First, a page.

The recent emergence of COVID-19 pandemic has reassessed the usefulness of historic Convalescent Plasma Transfusion (CPT) due to a lack of an adequate evidence-based treatment strategy. There are currently no therapeutic drugs available directly active against SARS-CoV-2. Several antivirals (Remdesivir, Favipiravir) and antimalarials (chloroquine, hydroxychloroquine) have emerged as potential therapies. Remdesivir and convalescent plasma are considerations in the treatment of critically ill COVID-19 patients with respiratory failure, but access to these therapies is limited at present [1]. After a positive clinical study, the United States exceptionally approved Remdesivir for use in COVID-19 patients. The drug initially developed for use against Ebola may shorten the recovery time. The study of 1,063 patients is the most extensive and most strict test of the drug and included a comparison group that received just usual care, so Remdesivir’s effects could be rigorously evaluated. Those given the drug were able to leave the hospital in 11 days on average versus 15 days for the comparison group [2]. The drug also might be reducing deaths, although that is not certain from the partial results revealed so far.

CPT is a well-known therapy in different scenarios. Still, because of a lack of Randomized Controlled Studies (RCT), the various national and international health organizations have difficulties recommending CPT as a primary measure in COVID-19 patients with severe disease courses. A recent Cochrane review says that there is still uncertainty whether convalescent plasma is beneficial for people admitted to hospital with COVID-19 [3]. The authors especially point out limited information regarding grade 3 and 4 Adverse Events (AE) and clinically relevant Severe AEs (SAE). There are 138 ongoing studies evaluating CPT and hyperimmune immunoglobulin, of which 73 are RCTs.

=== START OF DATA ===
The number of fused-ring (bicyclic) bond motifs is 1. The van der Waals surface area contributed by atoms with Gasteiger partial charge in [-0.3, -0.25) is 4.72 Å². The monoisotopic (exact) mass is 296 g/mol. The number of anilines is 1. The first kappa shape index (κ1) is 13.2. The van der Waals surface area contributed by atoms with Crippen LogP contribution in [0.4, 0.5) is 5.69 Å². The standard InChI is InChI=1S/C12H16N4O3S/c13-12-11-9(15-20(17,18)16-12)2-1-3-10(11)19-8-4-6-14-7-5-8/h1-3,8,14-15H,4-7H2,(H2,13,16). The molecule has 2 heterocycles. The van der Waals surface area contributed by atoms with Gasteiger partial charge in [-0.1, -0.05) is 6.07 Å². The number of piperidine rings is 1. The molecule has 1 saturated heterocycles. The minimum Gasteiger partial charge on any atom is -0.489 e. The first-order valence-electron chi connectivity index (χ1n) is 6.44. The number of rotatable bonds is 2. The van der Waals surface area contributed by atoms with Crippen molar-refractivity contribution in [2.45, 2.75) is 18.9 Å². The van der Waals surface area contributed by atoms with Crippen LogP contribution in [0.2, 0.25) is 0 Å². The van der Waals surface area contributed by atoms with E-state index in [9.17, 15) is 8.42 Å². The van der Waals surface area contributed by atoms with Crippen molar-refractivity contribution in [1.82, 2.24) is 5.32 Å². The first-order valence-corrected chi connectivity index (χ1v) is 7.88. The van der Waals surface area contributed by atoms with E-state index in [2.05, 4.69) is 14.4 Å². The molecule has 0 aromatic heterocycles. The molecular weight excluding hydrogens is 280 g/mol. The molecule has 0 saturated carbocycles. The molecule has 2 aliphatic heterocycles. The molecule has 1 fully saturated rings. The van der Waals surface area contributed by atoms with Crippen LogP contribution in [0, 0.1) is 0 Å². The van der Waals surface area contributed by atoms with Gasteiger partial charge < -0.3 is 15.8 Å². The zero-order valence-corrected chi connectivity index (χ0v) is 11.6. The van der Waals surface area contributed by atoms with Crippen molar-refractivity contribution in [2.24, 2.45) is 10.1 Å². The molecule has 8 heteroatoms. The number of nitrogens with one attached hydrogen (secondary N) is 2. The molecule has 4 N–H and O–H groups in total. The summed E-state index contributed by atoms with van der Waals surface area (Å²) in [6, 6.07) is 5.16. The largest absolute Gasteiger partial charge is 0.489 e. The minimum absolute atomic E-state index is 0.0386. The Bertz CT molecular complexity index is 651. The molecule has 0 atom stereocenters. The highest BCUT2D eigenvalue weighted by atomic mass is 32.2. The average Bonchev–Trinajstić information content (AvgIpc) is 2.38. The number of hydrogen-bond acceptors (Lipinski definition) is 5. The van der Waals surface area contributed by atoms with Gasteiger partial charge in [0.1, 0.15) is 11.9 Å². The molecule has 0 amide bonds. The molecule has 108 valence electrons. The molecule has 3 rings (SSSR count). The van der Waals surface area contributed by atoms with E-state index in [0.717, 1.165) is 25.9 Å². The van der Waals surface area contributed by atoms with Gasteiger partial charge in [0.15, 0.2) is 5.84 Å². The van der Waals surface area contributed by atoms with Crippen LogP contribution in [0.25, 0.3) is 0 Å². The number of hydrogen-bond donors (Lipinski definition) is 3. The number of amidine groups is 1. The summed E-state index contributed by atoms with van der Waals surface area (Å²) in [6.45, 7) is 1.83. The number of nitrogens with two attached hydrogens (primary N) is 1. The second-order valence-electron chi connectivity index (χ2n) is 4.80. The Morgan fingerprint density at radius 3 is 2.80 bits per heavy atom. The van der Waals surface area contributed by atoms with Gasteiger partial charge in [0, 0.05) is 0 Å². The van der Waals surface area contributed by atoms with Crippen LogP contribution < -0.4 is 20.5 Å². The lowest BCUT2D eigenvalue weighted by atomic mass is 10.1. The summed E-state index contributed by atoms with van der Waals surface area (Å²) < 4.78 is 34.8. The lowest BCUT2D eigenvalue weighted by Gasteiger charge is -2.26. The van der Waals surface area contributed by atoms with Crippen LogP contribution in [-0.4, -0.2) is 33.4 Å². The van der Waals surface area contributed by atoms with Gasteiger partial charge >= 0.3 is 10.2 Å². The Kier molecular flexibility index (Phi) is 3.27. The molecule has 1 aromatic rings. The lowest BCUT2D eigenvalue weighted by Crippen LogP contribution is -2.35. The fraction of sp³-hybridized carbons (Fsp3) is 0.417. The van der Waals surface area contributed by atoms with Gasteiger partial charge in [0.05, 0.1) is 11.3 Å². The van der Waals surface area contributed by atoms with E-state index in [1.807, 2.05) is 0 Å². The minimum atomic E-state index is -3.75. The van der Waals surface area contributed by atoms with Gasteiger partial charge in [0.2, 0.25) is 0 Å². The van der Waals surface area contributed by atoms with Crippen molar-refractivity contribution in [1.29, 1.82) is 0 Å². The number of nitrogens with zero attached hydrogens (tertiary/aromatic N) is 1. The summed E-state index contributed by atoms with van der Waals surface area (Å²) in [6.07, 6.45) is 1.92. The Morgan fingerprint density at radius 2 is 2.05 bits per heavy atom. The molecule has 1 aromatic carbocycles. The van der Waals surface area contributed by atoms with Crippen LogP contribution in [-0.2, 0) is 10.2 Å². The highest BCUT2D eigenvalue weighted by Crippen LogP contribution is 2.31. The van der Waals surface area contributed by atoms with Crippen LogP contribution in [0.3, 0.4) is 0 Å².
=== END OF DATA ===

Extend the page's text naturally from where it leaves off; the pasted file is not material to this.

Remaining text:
As CPT is an old concept, pharmaceutical companies do not consider research into it profitable, and scientific interest remains limited. Ironically, CPT is an affordable treatment with global, potentially limitless resources. We endeavour to share a short description of the history of CPT and its adverse effects. We will then review the experiences in viral diseases, including COVID-19, and finally share the basis of our recommendation for the use of CPT over supportive treatment alone.

What is known about CPT

CPT was first used in 1893 when serum from immunized animals was given to patients suffering from diphtheria. This work from Emil von Behring demonstrated that neutralizing antibodies, or antitoxins, could be transferred from one person or animal to another. Over the next century CPT was also used against the 1918 pandemic flu, measles, Middle East Respiratory Syndrome Coronavirus (MERS-CoV), 2003’s Severe Acute Respiratory Syndrome (SARS) and Ebola virus disease.